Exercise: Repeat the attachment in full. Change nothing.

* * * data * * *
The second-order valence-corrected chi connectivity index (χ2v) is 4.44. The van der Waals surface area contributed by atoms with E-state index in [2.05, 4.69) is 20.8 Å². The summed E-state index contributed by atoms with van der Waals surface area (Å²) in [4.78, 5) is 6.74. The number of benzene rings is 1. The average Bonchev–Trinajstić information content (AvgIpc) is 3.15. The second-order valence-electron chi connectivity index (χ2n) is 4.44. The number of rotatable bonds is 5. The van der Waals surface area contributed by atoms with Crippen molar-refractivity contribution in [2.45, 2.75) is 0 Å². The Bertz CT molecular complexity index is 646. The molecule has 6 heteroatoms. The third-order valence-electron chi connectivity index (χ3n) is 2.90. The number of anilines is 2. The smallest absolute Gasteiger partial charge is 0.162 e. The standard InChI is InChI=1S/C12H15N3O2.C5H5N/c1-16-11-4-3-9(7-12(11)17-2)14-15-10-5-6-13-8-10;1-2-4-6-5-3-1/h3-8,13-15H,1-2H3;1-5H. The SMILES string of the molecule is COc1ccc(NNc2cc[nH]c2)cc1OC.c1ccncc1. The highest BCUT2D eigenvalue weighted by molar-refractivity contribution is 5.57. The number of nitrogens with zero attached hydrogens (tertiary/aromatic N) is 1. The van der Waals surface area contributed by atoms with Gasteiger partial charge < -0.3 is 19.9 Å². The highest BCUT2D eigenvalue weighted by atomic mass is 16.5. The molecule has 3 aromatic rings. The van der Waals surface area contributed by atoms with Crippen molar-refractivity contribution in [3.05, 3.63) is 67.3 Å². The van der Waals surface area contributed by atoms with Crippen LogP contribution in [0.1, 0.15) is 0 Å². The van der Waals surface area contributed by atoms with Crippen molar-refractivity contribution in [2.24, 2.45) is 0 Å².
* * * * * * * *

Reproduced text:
The second-order valence-corrected chi connectivity index (χ2v) is 4.44. The van der Waals surface area contributed by atoms with E-state index in [2.05, 4.69) is 20.8 Å². The summed E-state index contributed by atoms with van der Waals surface area (Å²) in [4.78, 5) is 6.74. The number of benzene rings is 1. The average Bonchev–Trinajstić information content (AvgIpc) is 3.15. The second-order valence-electron chi connectivity index (χ2n) is 4.44. The number of rotatable bonds is 5. The van der Waals surface area contributed by atoms with Crippen molar-refractivity contribution in [2.45, 2.75) is 0 Å². The Bertz CT molecular complexity index is 646. The molecule has 6 heteroatoms. The third-order valence-electron chi connectivity index (χ3n) is 2.90. The number of anilines is 2. The smallest absolute Gasteiger partial charge is 0.162 e. The standard InChI is InChI=1S/C12H15N3O2.C5H5N/c1-16-11-4-3-9(7-12(11)17-2)14-15-10-5-6-13-8-10;1-2-4-6-5-3-1/h3-8,13-15H,1-2H3;1-5H. The SMILES string of the molecule is COc1ccc(NNc2cc[nH]c2)cc1OC.c1ccncc1. The highest BCUT2D eigenvalue weighted by molar-refractivity contribution is 5.57. The number of nitrogens with zero attached hydrogens (tertiary/aromatic N) is 1. The van der Waals surface area contributed by atoms with Gasteiger partial charge < -0.3 is 19.9 Å². The highest BCUT2D eigenvalue weighted by atomic mass is 16.5. The molecule has 3 aromatic rings. The van der Waals surface area contributed by atoms with Crippen molar-refractivity contribution in [3.05, 3.63) is 67.3 Å². The van der Waals surface area contributed by atoms with Crippen LogP contribution in [0.1, 0.15) is 0 Å². The van der Waals surface area contributed by atoms with Crippen molar-refractivity contribution in [2.24, 2.45) is 0 Å².